Surveys in the United States and Canada have found that 15 to 25 percent of adults experience unpleasant feelings in their legs especially at night, at least some of the time. The problem appears to be more common in women than in men, and especially prevalent in the elderly.
According to the Restless Legs Syndrome Foundation, people describe the sensation as feeling like an electrical current flowing through the legs, a "creepy crawly" feeling, aching or itching bones, a sensation "like Coca-Cola bubbling through the veins," "crazy legs," and "the gotta moves." If this sounds all too familiar to you, chances are you have restless legs syndrome.
The condition, also known as Ekbom syndrome, is usually a chronic annoyance rather than a symptom of a larger disorder.
"Typically both lower legs are affected, although the thighs and even the arms can be involved," says Lawrence Z. Stern, M.D. It's not always symmetrical; sometimes it occurs in only one limb.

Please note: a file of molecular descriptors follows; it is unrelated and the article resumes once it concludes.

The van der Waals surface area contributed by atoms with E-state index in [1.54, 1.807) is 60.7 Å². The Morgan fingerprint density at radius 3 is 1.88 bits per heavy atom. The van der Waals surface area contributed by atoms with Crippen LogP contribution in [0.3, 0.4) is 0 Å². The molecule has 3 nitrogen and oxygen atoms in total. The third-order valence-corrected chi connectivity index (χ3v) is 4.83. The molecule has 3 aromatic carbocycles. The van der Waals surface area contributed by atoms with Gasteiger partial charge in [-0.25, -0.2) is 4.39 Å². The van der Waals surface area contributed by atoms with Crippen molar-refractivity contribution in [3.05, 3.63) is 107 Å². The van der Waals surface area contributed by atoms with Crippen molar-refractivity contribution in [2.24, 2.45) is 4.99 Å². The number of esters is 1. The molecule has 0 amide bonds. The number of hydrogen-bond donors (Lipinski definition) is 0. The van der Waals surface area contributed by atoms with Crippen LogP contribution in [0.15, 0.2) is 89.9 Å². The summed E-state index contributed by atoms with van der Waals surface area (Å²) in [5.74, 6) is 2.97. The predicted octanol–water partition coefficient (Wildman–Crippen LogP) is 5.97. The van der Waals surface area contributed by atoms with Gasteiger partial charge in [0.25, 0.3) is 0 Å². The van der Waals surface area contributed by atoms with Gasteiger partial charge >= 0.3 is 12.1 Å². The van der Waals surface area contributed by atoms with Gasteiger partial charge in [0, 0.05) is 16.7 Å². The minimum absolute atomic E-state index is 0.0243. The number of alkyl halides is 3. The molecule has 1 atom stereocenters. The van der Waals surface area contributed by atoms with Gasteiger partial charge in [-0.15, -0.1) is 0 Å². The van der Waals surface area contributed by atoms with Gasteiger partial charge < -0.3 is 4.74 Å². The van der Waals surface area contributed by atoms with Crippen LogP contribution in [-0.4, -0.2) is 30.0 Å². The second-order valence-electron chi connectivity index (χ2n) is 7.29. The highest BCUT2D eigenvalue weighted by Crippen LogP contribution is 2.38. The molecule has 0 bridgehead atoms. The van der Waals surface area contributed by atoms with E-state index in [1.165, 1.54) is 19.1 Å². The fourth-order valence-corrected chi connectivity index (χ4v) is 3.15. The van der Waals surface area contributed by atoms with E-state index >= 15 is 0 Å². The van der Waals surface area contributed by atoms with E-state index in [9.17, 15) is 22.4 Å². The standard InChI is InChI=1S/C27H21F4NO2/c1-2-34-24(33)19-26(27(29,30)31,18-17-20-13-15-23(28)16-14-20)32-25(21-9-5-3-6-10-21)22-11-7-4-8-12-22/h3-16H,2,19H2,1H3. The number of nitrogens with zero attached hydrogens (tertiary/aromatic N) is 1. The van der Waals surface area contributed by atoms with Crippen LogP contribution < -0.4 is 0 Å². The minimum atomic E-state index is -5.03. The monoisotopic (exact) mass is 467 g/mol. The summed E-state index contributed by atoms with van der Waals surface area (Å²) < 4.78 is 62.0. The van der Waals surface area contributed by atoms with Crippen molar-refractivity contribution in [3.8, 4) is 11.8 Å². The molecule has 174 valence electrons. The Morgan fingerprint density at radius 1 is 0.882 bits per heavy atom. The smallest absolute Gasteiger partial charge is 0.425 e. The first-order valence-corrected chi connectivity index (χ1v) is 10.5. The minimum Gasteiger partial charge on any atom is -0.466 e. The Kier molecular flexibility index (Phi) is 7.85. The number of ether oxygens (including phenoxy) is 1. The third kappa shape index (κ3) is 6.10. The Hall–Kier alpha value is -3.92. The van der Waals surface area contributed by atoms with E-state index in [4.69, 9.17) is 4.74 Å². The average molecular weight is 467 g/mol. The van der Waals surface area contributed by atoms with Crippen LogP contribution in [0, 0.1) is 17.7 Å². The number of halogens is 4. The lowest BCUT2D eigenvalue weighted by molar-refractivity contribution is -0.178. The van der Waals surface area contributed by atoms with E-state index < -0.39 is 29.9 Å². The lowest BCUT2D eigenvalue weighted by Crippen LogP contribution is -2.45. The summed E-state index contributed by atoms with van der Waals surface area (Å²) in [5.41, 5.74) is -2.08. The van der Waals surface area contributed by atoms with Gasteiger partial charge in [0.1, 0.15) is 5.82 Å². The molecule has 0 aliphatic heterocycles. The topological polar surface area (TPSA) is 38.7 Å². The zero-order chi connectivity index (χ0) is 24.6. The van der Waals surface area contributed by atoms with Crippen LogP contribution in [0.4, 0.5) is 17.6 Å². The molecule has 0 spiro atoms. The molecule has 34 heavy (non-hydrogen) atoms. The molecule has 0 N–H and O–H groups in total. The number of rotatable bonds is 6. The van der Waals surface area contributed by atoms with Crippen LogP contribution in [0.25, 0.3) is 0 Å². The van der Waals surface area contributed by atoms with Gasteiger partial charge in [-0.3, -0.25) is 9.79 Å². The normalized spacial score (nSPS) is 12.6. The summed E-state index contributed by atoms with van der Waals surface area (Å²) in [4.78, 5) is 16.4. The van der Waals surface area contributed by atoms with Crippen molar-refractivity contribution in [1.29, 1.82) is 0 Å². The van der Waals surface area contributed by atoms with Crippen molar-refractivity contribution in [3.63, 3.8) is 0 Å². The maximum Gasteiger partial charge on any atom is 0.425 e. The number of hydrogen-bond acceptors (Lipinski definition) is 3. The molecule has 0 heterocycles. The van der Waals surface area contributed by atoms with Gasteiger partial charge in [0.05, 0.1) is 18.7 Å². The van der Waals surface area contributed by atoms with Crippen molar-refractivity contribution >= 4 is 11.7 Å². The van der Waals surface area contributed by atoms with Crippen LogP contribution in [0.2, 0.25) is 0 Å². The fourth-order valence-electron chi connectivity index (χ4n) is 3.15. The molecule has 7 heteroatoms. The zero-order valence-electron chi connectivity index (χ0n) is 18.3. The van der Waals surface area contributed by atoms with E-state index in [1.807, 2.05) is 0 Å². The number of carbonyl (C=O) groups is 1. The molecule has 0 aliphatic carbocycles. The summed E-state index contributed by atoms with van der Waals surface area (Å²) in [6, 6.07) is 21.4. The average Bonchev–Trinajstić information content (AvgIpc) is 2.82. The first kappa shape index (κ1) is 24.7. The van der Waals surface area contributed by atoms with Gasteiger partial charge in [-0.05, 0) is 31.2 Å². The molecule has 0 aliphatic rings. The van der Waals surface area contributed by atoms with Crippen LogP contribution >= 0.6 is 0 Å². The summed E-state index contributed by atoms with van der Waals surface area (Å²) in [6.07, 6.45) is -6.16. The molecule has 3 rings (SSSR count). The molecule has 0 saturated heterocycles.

The origin of the sensations is unknown. Some researchers suspect that an imbalance in the brain's chemistry may be the root cause of the problem. A problem with iron metabolism may also be a contributor, and genetics are thought to play a role.
Whatever the cause, restless legs syndrome can be very frustrating to those who have it, and it can significantly interfere with sleep. Here are a few steps to quiet those jumpy legs.
If you have restless legs syndrome, you probably don't have anything to worry about—except the sleep it sometimes causes you to miss.
But if you're experiencing symptoms for the first time—pronounced sensations in the legs, usually at night—see your doctor. The symptoms of restless legs syndrome can be warning signs for serious medical problems such as lung disease, kidney disease, diabetes, Parkinson's disease, and many neurological disorders.
So for safety—not to mention peace of mind—let your doctor make the diagnosis.
Also, if crawly legs are keeping you up at night and home remedies just aren't helping, your doctor may be able to prescribe something to help. Certain medications that act on brain chemistry have been shown to decrease the actual movements of the legs and patients' perceptions of unpleasant sensations, according to the Restless Legs Syndrome Foundation.
Richard K. Olney, M.D., is a professor of clinical neurology at the University of California, San Francisco.
Ronald F. Pfeiffer, M.D., is professor, vice chairman, and director in the department of neurology at the University of Tennessee Health Science Center in Memphis.
Lawrence Z. Stern, M.D., is a professor of neurology at the University of Arizona College of Medicine in Tucson.